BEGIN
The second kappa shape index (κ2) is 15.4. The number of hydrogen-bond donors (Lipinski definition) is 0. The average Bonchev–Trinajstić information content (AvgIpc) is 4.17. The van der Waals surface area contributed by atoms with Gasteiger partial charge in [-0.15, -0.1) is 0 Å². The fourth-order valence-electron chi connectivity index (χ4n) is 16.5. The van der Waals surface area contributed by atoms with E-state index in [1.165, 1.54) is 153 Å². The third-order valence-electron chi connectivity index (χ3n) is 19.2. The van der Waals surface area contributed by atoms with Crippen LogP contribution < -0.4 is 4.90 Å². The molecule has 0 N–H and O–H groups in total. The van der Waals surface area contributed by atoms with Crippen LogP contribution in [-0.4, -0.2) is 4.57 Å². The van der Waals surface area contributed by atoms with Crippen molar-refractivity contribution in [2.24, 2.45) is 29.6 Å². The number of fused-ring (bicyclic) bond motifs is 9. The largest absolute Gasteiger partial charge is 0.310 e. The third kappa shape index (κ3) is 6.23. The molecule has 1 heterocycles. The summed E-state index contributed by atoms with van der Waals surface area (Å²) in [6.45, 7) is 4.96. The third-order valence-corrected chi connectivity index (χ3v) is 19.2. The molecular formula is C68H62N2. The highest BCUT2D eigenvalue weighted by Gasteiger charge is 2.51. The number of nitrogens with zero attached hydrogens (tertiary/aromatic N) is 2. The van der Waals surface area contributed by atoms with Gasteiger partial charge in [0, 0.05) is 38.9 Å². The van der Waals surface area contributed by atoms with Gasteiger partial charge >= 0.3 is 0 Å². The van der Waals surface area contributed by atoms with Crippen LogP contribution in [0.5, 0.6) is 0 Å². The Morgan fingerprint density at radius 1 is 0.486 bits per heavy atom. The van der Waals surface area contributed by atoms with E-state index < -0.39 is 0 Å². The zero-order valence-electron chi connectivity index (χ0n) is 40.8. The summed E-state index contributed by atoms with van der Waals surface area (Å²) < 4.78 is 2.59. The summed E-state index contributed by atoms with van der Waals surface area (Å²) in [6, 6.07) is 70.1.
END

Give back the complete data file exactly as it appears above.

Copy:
The second kappa shape index (κ2) is 15.4. The number of hydrogen-bond donors (Lipinski definition) is 0. The average Bonchev–Trinajstić information content (AvgIpc) is 4.17. The van der Waals surface area contributed by atoms with Gasteiger partial charge in [-0.15, -0.1) is 0 Å². The fourth-order valence-electron chi connectivity index (χ4n) is 16.5. The van der Waals surface area contributed by atoms with E-state index in [1.165, 1.54) is 153 Å². The third-order valence-electron chi connectivity index (χ3n) is 19.2. The van der Waals surface area contributed by atoms with Crippen LogP contribution < -0.4 is 4.90 Å². The molecule has 0 N–H and O–H groups in total. The van der Waals surface area contributed by atoms with Crippen LogP contribution in [-0.4, -0.2) is 4.57 Å². The van der Waals surface area contributed by atoms with Crippen molar-refractivity contribution in [2.24, 2.45) is 29.6 Å². The number of fused-ring (bicyclic) bond motifs is 9. The largest absolute Gasteiger partial charge is 0.310 e. The third kappa shape index (κ3) is 6.23. The molecule has 1 heterocycles. The summed E-state index contributed by atoms with van der Waals surface area (Å²) in [6.45, 7) is 4.96. The third-order valence-corrected chi connectivity index (χ3v) is 19.2. The molecular formula is C68H62N2. The highest BCUT2D eigenvalue weighted by Gasteiger charge is 2.51. The number of nitrogens with zero attached hydrogens (tertiary/aromatic N) is 2. The van der Waals surface area contributed by atoms with Gasteiger partial charge in [0, 0.05) is 38.9 Å². The van der Waals surface area contributed by atoms with Gasteiger partial charge >= 0.3 is 0 Å². The van der Waals surface area contributed by atoms with Crippen LogP contribution in [0.5, 0.6) is 0 Å². The Morgan fingerprint density at radius 1 is 0.486 bits per heavy atom. The van der Waals surface area contributed by atoms with E-state index < -0.39 is 0 Å². The zero-order valence-electron chi connectivity index (χ0n) is 40.8. The summed E-state index contributed by atoms with van der Waals surface area (Å²) < 4.78 is 2.59. The summed E-state index contributed by atoms with van der Waals surface area (Å²) in [6, 6.07) is 70.1.